The extent to which skaters can twist themselves into a pretzel is determined in part by the arrangement of joints that connect the bones of the skeleton.
Types of Joints
Joints are classified in terms of their structure as fibrous, cartilaginous, or synovial, and in terms of their operation as immovable or movable. Fibrous and cartilaginous joints can be either immovable or movable, while all synovial joints are movable. Some immovable joints are totally rigid (fused together) while others have a small amount of give. In the latter case, think of the bones as held together by very stiff rubber bands. Normally the joint does not move, but under large forces the rubber bands can stretch a little.
Movable joints vary considerably in the range of motion they allow. Some are only slightly movable, others permit a wide range of motion. The range of motion of the movable joints determines the positions the human body can assume, and plays an important role in athletic activity.
The movable fibrous and cartilaginous joints come into play in skating in several ways. The movable fibrous joints of the arm are involved in pronation and suppination of the hand (palm facing forward or palm facing back) and are thus involved in arm positions. Similarly in the legs, movable fibrous joints are involved in positioning the foot and turning out the toe. Perhaps most importantly to skating, however, are the movable cartilaginous joints of the spine.
The spine is made up of 26 bones. The first 24 are individual vertebrae, while the last two consist of several (5, and 4) small vertebrae fused together. The bones of the spine are separated by pads of cartilage called discs. The discs act as cushions that prevent the bones of the spine from grinding together, and also as small shock absorbers. The bones of the spine are joined together by a number of ligaments. The position of the spine is stabilized (held in place) by the muscles of the back. Running through a small channel toward the rear of the vertebrae is the spinal cord.
The normal erect position of the spine has two main curves giving it a somewhat S shape; and two lesser curves at each end, one where the spine connects to the skull, the other where it connects to the pelvis. The motion of the spine comes into play in skating in several ways, most notably in the position of the back in spins, pair and dance lifts, death spirals, and some connecting moves. In stressful skating elements such as jumps and lifts, the back is held more or less in its erect position and is subject to considerable forces. Because the spine relies on the muscles of the back to hold it in position, conditioning of these muscles should be included in a well balanced weight training program for skaters.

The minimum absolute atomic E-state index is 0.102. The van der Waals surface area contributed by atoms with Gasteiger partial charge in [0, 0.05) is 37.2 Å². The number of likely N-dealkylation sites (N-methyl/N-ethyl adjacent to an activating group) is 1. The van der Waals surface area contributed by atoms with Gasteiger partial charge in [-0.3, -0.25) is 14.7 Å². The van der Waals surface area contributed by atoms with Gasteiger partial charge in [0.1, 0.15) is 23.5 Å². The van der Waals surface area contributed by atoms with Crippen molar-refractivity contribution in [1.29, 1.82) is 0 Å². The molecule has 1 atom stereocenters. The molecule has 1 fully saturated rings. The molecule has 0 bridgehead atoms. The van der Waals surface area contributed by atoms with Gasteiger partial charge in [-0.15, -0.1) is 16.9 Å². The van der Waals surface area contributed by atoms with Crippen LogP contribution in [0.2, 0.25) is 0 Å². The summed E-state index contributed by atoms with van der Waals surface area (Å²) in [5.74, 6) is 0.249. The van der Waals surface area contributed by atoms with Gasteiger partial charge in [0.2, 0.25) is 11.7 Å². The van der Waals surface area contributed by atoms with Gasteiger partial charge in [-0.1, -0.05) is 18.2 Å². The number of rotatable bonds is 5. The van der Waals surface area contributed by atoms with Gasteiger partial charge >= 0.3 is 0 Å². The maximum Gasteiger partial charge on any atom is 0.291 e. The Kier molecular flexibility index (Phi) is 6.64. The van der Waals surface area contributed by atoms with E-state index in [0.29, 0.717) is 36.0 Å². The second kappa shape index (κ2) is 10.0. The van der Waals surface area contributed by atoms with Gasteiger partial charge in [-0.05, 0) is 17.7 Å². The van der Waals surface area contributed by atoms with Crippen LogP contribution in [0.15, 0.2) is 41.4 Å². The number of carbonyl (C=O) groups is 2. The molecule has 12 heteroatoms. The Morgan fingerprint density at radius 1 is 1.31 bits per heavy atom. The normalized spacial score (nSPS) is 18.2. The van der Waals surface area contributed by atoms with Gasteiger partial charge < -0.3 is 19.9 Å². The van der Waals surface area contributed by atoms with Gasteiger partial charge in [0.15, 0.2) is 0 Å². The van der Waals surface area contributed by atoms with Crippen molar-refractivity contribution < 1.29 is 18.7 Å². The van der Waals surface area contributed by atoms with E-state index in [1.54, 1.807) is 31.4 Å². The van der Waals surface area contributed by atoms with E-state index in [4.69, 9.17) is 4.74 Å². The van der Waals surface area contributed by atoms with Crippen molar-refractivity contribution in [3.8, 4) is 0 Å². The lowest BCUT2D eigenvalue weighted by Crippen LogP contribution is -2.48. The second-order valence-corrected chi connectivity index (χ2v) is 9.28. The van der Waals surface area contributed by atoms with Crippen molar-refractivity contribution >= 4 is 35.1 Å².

When the back is over-stressed a number of injuries can result. These can be simple muscle or ligament strains, or more severe injuries to the disc. Discs can be pushed out of place, and if they press on nearby nerves can cause considerable pain. In extreme cases the discs can rupture. Many back injuries respond well to therapy alone, but in the worst cases discs may have to be removed, and the adjacent vertebrae fused together. Because cartilage does not have a direct blood supply, disc injuries are very slow in healing. Back injuries are more common among male singles skaters due to the pounding their backs take in landing triple and quad jumps, and among male pair skaters due to the added strain in lifts and other moves where the man supports the lady.
The most freely moving joints are the synovial joints. These are the joints that most people first think of when you talk about joints. Where bones come together in synovial joints, the end of each bone is covered with a layer of cartilage. Separating the cartilage covered bones is a fluid filled sack called the synovial capsule which is filled with synovial fluid. During movement, synovial fluid is squeezed out of the cartilage, and then reabsorbed when pressure is released - like water in and out of a sponge. this process served to lubricate the cartilage, and flush out debris. Cartilage is nourished by absorbing nutrients from the synovial fluid. The bones in synovial joints are held together by ligaments, and are stabilized by the muscle groups ending at the joints. Also located in the synovial joints are small pads of fat called bursae.
Synovial joints permit a wide range of motion, some more than others. The wider the range of motion in a synovial joint the more the joint relies on attached muscles for stability, and the more the joint is susceptible to dislocation. The most widely movable joints in the body are the shoulders, with the hips a not too distant second. Some gymnasts have a range of motion in their hips nearly as great as in their shoulders. Next in importance come the synovial joints of the elbows, knees, wrists, ankles, and neck. These are just the main ones, there are several others.
The stability of a joint is determined by three factors: the shape of the bones where they come together, the ligaments which join the bones together, and muscle tone. In some joints the shapes of the bones are well matched resulting in a very stable joint (e.g., the hips), in others the opposite is true. The more ligaments a joint has, the stronger it is, but joints that rely on ligaments for bracing are not very stable. Ligaments can stretch about 6% before they snap. When stretched, they tend to stay stretched, like taffy - one reason why stretching exercises lead to a sustained increased range of motion in a joint. For most joints, however, muscle tone is the main stabilizing factor - the shoulder and knee joints, for example, are primarily stabilized this way. Muscle tone keeps the tendons that attach the muscles to the bones taut, reinforcing the related joints; thus, conditioning of the muscles and susceptibility of some joints to injury are related.
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